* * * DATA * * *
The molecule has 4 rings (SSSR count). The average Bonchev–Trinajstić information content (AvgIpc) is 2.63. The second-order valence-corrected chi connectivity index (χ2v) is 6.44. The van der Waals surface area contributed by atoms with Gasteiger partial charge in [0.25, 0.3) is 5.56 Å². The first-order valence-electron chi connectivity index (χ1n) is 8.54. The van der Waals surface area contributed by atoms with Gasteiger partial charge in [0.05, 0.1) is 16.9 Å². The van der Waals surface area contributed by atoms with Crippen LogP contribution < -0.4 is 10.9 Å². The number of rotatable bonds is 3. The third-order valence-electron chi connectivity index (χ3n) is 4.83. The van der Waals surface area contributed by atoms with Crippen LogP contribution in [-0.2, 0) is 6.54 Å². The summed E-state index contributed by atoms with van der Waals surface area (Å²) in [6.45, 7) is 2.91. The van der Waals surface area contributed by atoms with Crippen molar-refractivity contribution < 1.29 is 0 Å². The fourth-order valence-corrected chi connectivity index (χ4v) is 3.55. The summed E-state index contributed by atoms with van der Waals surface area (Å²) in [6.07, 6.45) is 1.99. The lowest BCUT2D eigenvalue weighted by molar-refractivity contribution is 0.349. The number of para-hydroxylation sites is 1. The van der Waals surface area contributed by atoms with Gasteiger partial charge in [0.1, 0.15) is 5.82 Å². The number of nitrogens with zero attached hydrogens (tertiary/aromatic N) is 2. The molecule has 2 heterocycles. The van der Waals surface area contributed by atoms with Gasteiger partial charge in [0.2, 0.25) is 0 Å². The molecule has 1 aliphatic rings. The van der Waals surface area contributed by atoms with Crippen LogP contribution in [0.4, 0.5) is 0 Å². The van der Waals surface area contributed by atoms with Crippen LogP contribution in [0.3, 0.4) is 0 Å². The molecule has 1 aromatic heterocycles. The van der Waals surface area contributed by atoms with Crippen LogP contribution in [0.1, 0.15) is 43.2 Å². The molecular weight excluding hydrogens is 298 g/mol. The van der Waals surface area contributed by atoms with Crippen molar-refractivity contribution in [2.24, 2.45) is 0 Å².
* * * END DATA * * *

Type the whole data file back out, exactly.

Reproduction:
The molecule has 4 rings (SSSR count). The average Bonchev–Trinajstić information content (AvgIpc) is 2.63. The second-order valence-corrected chi connectivity index (χ2v) is 6.44. The van der Waals surface area contributed by atoms with Gasteiger partial charge in [0.25, 0.3) is 5.56 Å². The first-order valence-electron chi connectivity index (χ1n) is 8.54. The van der Waals surface area contributed by atoms with Gasteiger partial charge in [0.05, 0.1) is 16.9 Å². The van der Waals surface area contributed by atoms with Crippen LogP contribution < -0.4 is 10.9 Å². The number of rotatable bonds is 3. The third-order valence-electron chi connectivity index (χ3n) is 4.83. The van der Waals surface area contributed by atoms with Crippen LogP contribution in [-0.2, 0) is 6.54 Å². The summed E-state index contributed by atoms with van der Waals surface area (Å²) in [6.45, 7) is 2.91. The van der Waals surface area contributed by atoms with Crippen molar-refractivity contribution < 1.29 is 0 Å². The fourth-order valence-corrected chi connectivity index (χ4v) is 3.55. The summed E-state index contributed by atoms with van der Waals surface area (Å²) in [6.07, 6.45) is 1.99. The lowest BCUT2D eigenvalue weighted by molar-refractivity contribution is 0.349. The number of para-hydroxylation sites is 1. The van der Waals surface area contributed by atoms with Gasteiger partial charge in [0.1, 0.15) is 5.82 Å². The number of nitrogens with zero attached hydrogens (tertiary/aromatic N) is 2. The molecule has 2 heterocycles. The van der Waals surface area contributed by atoms with Gasteiger partial charge in [0.2, 0.25) is 0 Å². The molecule has 1 aliphatic rings. The van der Waals surface area contributed by atoms with Crippen LogP contribution in [0.4, 0.5) is 0 Å². The van der Waals surface area contributed by atoms with Crippen LogP contribution in [0.3, 0.4) is 0 Å². The molecule has 1 aromatic heterocycles. The van der Waals surface area contributed by atoms with Crippen LogP contribution in [0.1, 0.15) is 43.2 Å². The molecular weight excluding hydrogens is 298 g/mol. The van der Waals surface area contributed by atoms with Crippen molar-refractivity contribution in [2.24, 2.45) is 0 Å².